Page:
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05-01-2012, 01:48 PM   #1
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What would be the best way to capture Venus in front of the sun next month?

New to photography in general, but I would love to capture this moment as best as possible. Not sure what filter or settings to use, and as this is a pretty infrequent event I'd like to not screw it up that bad.

Thanks!!

Venus to appear in once-in-a-lifetime event

05-01-2012, 04:14 PM - 1 Like   #2
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You'll need a telescope with a camera mount and of course a solar filter for the telescope.
This transit is not something you will see with your kit lens pointed at the sun; the transit will be a little black speck in front of the sun. You'll need a very long focal length (hence the telescope with a camera mount) and unless you want to fry your sensor and your retina, make sure you use the proper solar filter (for example Celestron Solar Filter (CPC1100, CGE 1100 )) to avoid serious eye and camera damage. I can't urge you enough to make sure you shield your eyes and camera sensor by using the proper filters, DON'T try DIY solar filters.
05-02-2012, 06:29 AM   #3
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Not sure how this would work with venus, because it is relatively small compared to the sun's apparent diameter in the sky, but for a lunar eclipse, i made a pinhole camera, effectively by putting a tiny hole in a card, and then in the shadow of the card where the pinhole was visible, you could see the image of the sun, with the moon cutting across the surface. I then photographed this image.

I can imagine, if you have a room with a window facing the right direction, you could cover the window opening with a sheet of opague material and put a pin hole in it. then the projection screen can be moved back until you can resolve the image of venus in front of the sun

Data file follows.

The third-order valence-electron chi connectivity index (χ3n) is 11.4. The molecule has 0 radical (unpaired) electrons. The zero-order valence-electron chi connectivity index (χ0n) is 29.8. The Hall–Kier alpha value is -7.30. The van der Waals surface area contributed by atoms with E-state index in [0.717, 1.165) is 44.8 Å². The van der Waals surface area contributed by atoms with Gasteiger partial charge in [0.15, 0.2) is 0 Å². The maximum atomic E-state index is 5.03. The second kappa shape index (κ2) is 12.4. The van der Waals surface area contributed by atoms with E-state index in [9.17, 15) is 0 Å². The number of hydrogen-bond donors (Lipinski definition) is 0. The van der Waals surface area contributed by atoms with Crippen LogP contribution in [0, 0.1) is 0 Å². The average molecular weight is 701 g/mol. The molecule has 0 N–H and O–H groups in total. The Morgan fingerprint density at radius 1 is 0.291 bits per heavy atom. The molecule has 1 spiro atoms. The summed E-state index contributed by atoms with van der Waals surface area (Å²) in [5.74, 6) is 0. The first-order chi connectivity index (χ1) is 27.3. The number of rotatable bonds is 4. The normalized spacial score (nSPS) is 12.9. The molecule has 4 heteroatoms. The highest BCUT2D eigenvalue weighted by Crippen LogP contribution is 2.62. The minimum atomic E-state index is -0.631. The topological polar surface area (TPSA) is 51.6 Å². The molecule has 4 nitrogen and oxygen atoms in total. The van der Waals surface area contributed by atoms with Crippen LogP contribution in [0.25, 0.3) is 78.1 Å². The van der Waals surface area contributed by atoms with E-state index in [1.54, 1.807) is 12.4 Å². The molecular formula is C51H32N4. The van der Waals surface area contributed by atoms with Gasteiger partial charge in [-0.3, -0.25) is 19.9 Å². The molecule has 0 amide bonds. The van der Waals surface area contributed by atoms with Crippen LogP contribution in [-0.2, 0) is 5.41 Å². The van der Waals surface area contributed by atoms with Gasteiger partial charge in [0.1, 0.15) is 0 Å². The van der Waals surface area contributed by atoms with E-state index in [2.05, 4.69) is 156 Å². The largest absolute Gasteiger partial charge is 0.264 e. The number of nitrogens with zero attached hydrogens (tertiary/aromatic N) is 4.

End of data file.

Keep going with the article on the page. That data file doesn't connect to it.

This is a totally safe way to do it where you never actually look at the sun, but really the shadow cast by what ever is in front of it.
05-02-2012, 11:59 AM   #4
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Thanks guys. I'll look into both and will definitely stay away from DIY filter kits, however if the weather keeps up like this I won't get to see it anyway. I live by the beach in supposedly sunny So Cal but it's been ugly here for almost a month. Starting to forget what the suns looks like...

05-02-2012, 12:43 PM   #5
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With the small sensor you can use 600mm of lens combo or a telescope. Baader solar film visual #5 is very safe. Using a 600mm telescope with filter, you will want to stay at about f6 or f4.
You'll want to shoot in manual, manual focus, with tripod if possible.
05-02-2012, 08:01 PM   #6
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You guys rock. My father has a nice telescope so I'll look into it.
05-03-2012, 04:04 PM   #7
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QuoteOriginally posted by PushTheRedButton Quote
You guys rock. My father has a nice telescope so I'll look into it.